Monday, December 12th, 2016

School of Seven Bells – Ablaze

Having defeated an attempted coup by The 1975 Club, The Singles Jukebox returns to its regular Amnesty programming…


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[7.15]

Will Adams: “Ablaze” fades into view as if turned up on the radio, which is appropriate: like old, fuzzy radio, the song is the happiest type of nostalgia, from its New Order-reminiscent synthrock to Alejandra reminiscing on a beautiful love story. “You saw the stars in me when I had sunk into the black” kind of destroys me; it’s a galactic take on a common sentiment that elevates the love story even higher.
[7]

Jessica Doyle: This song reminds me of the feeling of settling into my seat at the planetarium, awed simultaneously by the images on the screen projected high above me and the trick of projecting itself: how could a finite space be transformed into something with so much, well, space? The sound of “Ablaze” does that: there’s no trickery, and yet somehow with every circling around the space of the sound gets bigger.
[8]

Alfred Soto: From the way the percussion track is mixed and the arrangement of the breathy, doubletracked vocals “Ablaze” could have topped the modern rock chart when Poppy Bush ruled the land, and, yes, it does sound fusty and, like The 1975, too infatuated with a sound to care. But Alejandra Deheza mistrusts vagueness. As an elegy for Benjamin Curtis, it’s tougher in its last third than I expected; as a valentine to the kind of euphoria — recording, making love — that refreshes life for the living, “Ablaze” is terrific. 
[7]

Katherine St Asaph: The other of the year’s three grand eulogies, though in this case by accident: Alejandra Deheza and Benjamin Curtis had written almost an entire autobiographical album before the latter succumbed to lymphoma. It lends unavoidable subtext — the first words on SVIIB are “how could I have known” — but you don’t need biography to recognize the most perfect synthpop track of the year: an intro of windswept vocals, a track like an edifice far larger than its inhabitants. The lyric isn’t one of physical love (that’s “Signals”) nor romantic love exactly, but redemptive love, expressed more earnestly than pop and indie ever allow: “You told me how you saw the stars/you told me that till I believed.” Out of context it sounds like John Green sap, but it comes at the end of verse two, after a bleak and entirely familiar scene of resignation. It’s a bespoke love story whose intended listener will never hear it; even this listener barely can. It’s not for the pathos or the biography — that’s “Open Your Eyes,” a semi-staple in coffee shops and stores and other places it isn’t good for me to start bawling — but for how it renders attainable, by a group that by all accounts was among the hardest-working of their peers, a level of love that seems all but achievable. The societal structures to forge it simply don’t exist, all evidence suggests; for anyone, certainly for me. Believing, and loving, songs like this anyway are perhaps some fucked-up, perverse form of masochism. Or perhaps it’s hope.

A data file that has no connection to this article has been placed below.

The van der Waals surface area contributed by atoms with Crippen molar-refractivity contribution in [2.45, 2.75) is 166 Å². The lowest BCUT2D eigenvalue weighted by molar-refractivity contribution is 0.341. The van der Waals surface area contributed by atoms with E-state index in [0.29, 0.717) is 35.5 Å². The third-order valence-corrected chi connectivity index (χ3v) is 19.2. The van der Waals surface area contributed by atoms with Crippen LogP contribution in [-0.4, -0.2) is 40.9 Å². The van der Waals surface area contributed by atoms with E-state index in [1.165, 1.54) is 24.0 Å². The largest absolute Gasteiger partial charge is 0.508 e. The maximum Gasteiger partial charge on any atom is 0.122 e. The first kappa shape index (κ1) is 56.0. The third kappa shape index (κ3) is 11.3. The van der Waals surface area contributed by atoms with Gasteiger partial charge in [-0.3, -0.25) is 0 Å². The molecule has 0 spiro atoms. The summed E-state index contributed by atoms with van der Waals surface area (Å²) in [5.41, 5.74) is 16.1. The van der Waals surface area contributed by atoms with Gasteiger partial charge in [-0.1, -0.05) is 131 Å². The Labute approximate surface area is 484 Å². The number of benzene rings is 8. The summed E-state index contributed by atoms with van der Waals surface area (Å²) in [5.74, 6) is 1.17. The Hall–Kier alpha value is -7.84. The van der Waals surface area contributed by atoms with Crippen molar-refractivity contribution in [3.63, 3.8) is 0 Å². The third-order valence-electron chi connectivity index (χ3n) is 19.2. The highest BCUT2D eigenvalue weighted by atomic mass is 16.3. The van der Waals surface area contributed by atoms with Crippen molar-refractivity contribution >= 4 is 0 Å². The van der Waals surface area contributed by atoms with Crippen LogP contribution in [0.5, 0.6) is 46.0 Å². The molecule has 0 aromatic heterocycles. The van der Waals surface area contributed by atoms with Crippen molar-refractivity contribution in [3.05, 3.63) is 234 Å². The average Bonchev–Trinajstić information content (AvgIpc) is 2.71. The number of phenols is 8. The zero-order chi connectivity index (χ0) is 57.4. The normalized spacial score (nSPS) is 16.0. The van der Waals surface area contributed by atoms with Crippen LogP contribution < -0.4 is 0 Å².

[10]

Brad Shoup: That stomp into a disco backbeat, goosed with vocals sighing upward: it’s like stepping into a cannon. It shoots you over the clouds and just kinda holds. More than any in memory, this has been a year of performative mourning. So many of us (and I say “us” because I’m sure did this a couple times on Twitter) responded to famous deaths, timely or untimely, by moaning “2016” and nudging the folks around us, like someone’s passing was some cosmic own. “Ablaze” reminds me of The Choir’s response to the unexpected death of alt-CCM luminary Gene Eugene. They slapped a memorial together, something cozy and grateful, with corny wordplay and soppy metaphor. It still destroys me.